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Grasshopper Sparrow, Christian Artuso
Photo © Christian Artuso

Photo: Christian Artuso
Breeding evidence - Grasshopper Sparrow
Breeding evidence
Relative abundance - Grasshopper Sparrow
Relative abundance
Probability of observation - Grasshopper Sparrow
Probability of observation

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Grasshopper Sparrow
Ammodramus savannarum
Landscape associations:

Click on plot to view table of mean abundance
Conserv. status:
SRANK: Rare Breeder (S2B)
Number of squares
ConfirmedProbablePossiblePoint counts
8 9 78 88
Long-term BBS trends
RegionYearsTrend (conf. interv.) Reliab.
Manitoba1970 - 2015 -4.12 (-8.32 - -0.234)Low
Canada1970 - 2015 -1.08 (-3.19 - 0.6)Medium

Mean abundance (number of birds detected per 5 min. point count) and percentage of squares occupied by region

Bird Conservation Regions [abund. plot] [%squares plot]
Arctic Plains and MountainsBoreal Hardwood TransitionBoreal Softwood Shield
0.00% 0.130% 0.00%
Boreal Taiga PlainsPrairie PotholesTaiga Shield and Hudson Plains
0.060% 0.1612% 0.00%

Characteristics and Range A small and inconspicuous sparrow named for its high pitched, insect-like song, the Grasshopper Sparrow has a rather restricted nesting range in Manitoba. Identification features include its plain buffy face with a white eye-ring, an unstreaked buffy breast, flattened head profile, and a short tail. It breeds throughout eastern North America south of the boreal biome except the Atlantic Northern Forest and the extreme south, as well as in a narrow strip in the west from extreme southern British Columbia to California. Its winter range spans the southern U.S.A. from southern California to South Carolina, extending south through Mexico and into Central America. Isolated resident populations occur in parts of Middle America and northern South America (Vickery 1996).

Distribution, Abundance, and Habitat Probably never common in Manitoba, the Grasshopper Sparrow was overlooked by early accounts and was first reported from Whitewater Lake in the 1920s (Taverner 1927). It occurs locally in fairly large and dense idle fields and hayfields, as well as in denser vegetation in moderately grazed pasturelands (De Smet and Conrad 1991, Vickery 1996). Generally preferring open grasslands, it avoids areas with extensive shrubs, and especially trees (Vickery 1996). Like Baird's Sparrow, the Grasshopper Sparrow temporarily increased in distribution and abundance in Manitoba during the major droughts of the late 1980s, but since 1990 has rarely been noted east of Carberry (The Birds of Manitoba). This suggests the species may be more common in Manitoba when drought pushes it to the wetter periphery of the Great Plains, or when high precipitation levels here, such as during the atlas years, stimulate tall, lush grasses. During the atlas period, Grasshopper Sparrows were found in 95 squares in southern Manitoba, 79% of which were in the southwest (Region 1), with most of the others (15%) occurring in south-central Manitoba (Region 2). It was also found in isolated squares in the southeast, the southern Interlake, and north almost to the Duck Mountains. Overall abundance was low as the species was found on less than 2% of point counts in the southwest, and on only 0.14% of point counts in south-central Manitoba. Both the relative abundance and probability-of-observation analyses suggest that a wedge from the southwest corner northeast to the Brandon area and the Assiniboine River is the core Manitoba range.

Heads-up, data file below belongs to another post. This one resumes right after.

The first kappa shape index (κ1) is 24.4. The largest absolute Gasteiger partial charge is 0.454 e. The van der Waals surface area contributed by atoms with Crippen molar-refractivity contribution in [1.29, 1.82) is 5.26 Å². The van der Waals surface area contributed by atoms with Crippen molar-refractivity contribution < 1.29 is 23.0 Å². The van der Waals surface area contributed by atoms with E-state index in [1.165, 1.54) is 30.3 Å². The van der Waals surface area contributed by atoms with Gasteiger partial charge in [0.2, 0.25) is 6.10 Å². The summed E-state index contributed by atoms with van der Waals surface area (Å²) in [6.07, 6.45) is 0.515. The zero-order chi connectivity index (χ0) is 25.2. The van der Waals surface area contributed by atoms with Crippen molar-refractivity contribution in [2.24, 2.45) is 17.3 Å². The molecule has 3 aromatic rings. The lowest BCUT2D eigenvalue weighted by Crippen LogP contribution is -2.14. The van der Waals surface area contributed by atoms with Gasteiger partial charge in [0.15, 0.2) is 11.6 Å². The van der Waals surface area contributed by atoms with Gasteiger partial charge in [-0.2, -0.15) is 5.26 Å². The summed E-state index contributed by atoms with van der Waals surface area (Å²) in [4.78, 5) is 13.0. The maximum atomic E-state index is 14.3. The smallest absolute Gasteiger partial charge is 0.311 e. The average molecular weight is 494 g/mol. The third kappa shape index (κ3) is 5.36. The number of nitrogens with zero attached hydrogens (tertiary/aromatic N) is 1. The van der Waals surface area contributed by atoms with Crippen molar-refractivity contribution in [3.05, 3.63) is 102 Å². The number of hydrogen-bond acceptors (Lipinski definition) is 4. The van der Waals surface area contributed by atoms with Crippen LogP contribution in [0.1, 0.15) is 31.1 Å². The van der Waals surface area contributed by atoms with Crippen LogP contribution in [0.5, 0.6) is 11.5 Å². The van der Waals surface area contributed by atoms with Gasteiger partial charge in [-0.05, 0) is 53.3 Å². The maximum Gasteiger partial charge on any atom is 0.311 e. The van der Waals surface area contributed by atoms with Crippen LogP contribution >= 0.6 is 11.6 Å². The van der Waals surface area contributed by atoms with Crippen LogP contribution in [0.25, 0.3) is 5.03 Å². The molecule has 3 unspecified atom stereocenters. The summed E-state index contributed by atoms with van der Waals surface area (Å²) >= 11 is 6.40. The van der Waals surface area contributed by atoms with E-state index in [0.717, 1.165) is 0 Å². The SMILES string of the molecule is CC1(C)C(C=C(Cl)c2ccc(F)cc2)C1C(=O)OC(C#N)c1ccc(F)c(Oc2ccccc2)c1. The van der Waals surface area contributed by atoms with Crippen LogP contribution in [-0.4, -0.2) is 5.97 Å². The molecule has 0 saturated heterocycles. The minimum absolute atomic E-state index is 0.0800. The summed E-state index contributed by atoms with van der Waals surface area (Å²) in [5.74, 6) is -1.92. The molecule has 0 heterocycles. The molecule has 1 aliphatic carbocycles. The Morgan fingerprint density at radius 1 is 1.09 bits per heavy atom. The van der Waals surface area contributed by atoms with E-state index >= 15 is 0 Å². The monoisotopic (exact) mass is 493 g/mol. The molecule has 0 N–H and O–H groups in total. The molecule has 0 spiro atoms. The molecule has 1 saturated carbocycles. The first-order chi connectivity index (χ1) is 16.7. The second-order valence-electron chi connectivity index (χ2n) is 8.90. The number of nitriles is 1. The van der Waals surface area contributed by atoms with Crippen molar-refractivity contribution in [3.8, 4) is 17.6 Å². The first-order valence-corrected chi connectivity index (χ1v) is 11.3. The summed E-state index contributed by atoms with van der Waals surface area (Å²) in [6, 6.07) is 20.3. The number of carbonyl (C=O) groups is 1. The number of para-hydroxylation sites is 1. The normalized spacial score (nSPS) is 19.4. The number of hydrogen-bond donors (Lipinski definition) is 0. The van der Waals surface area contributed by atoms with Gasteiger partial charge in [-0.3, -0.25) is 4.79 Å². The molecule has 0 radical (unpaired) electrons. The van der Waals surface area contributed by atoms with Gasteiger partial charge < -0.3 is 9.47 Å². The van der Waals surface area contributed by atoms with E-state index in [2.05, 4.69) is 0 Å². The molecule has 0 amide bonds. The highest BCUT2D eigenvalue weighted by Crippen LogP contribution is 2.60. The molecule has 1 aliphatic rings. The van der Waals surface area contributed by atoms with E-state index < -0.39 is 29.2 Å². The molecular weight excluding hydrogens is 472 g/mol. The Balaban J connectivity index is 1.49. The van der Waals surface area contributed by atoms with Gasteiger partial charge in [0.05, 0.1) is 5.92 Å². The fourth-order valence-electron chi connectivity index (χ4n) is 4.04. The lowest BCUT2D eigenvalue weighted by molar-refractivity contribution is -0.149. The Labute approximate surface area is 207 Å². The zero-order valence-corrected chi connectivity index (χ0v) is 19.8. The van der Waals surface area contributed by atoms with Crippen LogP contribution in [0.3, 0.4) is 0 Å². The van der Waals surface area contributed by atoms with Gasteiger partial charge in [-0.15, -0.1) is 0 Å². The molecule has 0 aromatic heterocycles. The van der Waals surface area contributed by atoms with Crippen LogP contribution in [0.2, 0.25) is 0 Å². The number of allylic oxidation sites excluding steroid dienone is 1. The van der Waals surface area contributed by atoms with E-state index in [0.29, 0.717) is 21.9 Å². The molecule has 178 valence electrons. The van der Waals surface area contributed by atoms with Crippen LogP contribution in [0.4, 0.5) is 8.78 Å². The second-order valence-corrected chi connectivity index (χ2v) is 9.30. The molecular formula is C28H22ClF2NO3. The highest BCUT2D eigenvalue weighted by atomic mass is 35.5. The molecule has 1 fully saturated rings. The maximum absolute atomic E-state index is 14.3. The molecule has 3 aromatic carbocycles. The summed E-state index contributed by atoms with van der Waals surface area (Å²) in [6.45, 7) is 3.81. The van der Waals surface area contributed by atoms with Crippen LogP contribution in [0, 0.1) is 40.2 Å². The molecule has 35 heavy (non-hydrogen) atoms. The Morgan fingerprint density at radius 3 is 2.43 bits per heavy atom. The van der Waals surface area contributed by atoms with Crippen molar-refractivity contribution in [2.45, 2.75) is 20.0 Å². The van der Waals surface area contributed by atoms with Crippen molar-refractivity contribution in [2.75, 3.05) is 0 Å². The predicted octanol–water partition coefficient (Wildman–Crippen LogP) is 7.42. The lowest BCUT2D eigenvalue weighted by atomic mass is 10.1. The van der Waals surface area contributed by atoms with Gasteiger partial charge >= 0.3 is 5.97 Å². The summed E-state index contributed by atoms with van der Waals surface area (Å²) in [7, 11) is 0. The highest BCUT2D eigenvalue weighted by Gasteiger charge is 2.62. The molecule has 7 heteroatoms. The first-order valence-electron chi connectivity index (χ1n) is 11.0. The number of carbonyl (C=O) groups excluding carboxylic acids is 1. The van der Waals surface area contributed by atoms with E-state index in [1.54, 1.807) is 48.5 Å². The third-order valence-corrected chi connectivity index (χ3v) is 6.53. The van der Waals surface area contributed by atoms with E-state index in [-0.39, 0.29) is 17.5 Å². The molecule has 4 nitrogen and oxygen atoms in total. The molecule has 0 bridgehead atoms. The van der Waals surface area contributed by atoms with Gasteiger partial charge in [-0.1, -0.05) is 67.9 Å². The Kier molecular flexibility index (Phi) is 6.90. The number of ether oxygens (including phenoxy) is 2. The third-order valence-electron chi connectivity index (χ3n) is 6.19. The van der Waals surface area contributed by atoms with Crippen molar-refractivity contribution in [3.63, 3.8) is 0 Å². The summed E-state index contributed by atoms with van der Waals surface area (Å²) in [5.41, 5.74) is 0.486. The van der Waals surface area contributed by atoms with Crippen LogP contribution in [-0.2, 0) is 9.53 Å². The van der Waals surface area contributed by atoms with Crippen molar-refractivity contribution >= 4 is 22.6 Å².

Trends, Conservation, and Recommendations Like many grassland birds, the Grasshopper Sparrow has experienced long-term declines in many parts of its range due to loss and conversion of grasslands. BBS data show a range-wide decline of >2% per year with the steepest declines in the east (Sauer et al. 2015). Management techniques that have been used to restore grasslands for this species include prescribed burning, grazing, and mowing (Vickery 1996). Regional conservation strategies such as the Conservation Reserve Program in the U.S.A. and the Prairie Pothole and Prairie Habitat Joint Venture of the North American Waterfowl Management Plan have been credited with creating lush grasslands suitable for Grasshopper Sparrows and other grassland birds (Vickery 1996).

Ken D. De Smet

Recommended citation: De Smet, K. D. 2018. Grasshopper Sparrow in Artuso, C., A. R. Couturier, K. D. De Smet, R. F. Koes, D. Lepage, J. McCracken, R. D. Mooi, and P. Taylor (eds.). The Atlas of the Breeding Birds of Manitoba, 2010-2014. Bird Studies Canada. Winnipeg, Manitoba [15 Dec 2018]

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Banner photo: Christian Artuso